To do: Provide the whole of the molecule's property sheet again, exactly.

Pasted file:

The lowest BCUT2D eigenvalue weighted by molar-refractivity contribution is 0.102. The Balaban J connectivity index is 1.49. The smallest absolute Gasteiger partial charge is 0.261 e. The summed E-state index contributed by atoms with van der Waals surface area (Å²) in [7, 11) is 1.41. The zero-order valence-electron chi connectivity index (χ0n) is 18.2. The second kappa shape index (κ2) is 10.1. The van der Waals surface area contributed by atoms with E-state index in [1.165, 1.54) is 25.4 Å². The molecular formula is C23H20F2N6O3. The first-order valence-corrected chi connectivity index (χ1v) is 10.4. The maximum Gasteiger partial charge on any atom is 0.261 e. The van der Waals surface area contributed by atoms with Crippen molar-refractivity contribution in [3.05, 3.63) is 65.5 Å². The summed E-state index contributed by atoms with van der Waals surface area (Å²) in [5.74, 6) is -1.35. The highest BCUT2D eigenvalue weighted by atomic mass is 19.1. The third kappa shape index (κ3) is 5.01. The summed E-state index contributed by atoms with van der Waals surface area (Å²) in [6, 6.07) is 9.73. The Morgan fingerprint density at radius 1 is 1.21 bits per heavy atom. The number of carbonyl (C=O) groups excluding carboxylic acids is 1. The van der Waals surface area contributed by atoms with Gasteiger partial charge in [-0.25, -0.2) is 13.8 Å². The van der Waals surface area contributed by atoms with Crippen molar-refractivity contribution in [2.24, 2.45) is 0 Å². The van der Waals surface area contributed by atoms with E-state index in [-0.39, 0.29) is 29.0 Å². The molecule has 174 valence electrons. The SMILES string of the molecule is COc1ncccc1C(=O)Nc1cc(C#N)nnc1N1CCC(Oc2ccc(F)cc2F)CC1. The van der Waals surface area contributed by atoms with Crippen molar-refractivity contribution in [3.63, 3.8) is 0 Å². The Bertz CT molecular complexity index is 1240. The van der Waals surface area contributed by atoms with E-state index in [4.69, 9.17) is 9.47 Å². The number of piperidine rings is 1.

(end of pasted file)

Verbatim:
The lowest BCUT2D eigenvalue weighted by molar-refractivity contribution is 0.102. The Balaban J connectivity index is 1.49. The smallest absolute Gasteiger partial charge is 0.261 e. The summed E-state index contributed by atoms with van der Waals surface area (Å²) in [7, 11) is 1.41. The zero-order valence-electron chi connectivity index (χ0n) is 18.2. The second kappa shape index (κ2) is 10.1. The van der Waals surface area contributed by atoms with E-state index in [1.165, 1.54) is 25.4 Å². The molecular formula is C23H20F2N6O3. The first-order valence-corrected chi connectivity index (χ1v) is 10.4. The maximum Gasteiger partial charge on any atom is 0.261 e. The van der Waals surface area contributed by atoms with Crippen molar-refractivity contribution in [3.05, 3.63) is 65.5 Å². The summed E-state index contributed by atoms with van der Waals surface area (Å²) in [5.74, 6) is -1.35. The highest BCUT2D eigenvalue weighted by atomic mass is 19.1. The third kappa shape index (κ3) is 5.01. The summed E-state index contributed by atoms with van der Waals surface area (Å²) in [6, 6.07) is 9.73. The Morgan fingerprint density at radius 1 is 1.21 bits per heavy atom. The number of carbonyl (C=O) groups excluding carboxylic acids is 1. The van der Waals surface area contributed by atoms with Gasteiger partial charge in [-0.25, -0.2) is 13.8 Å². The van der Waals surface area contributed by atoms with Crippen molar-refractivity contribution in [2.24, 2.45) is 0 Å². The van der Waals surface area contributed by atoms with E-state index in [-0.39, 0.29) is 29.0 Å². The molecule has 174 valence electrons. The SMILES string of the molecule is COc1ncccc1C(=O)Nc1cc(C#N)nnc1N1CCC(Oc2ccc(F)cc2F)CC1. The van der Waals surface area contributed by atoms with Crippen molar-refractivity contribution in [3.63, 3.8) is 0 Å². The Bertz CT molecular complexity index is 1240. The van der Waals surface area contributed by atoms with E-state index in [4.69, 9.17) is 9.47 Å². The number of piperidine rings is 1.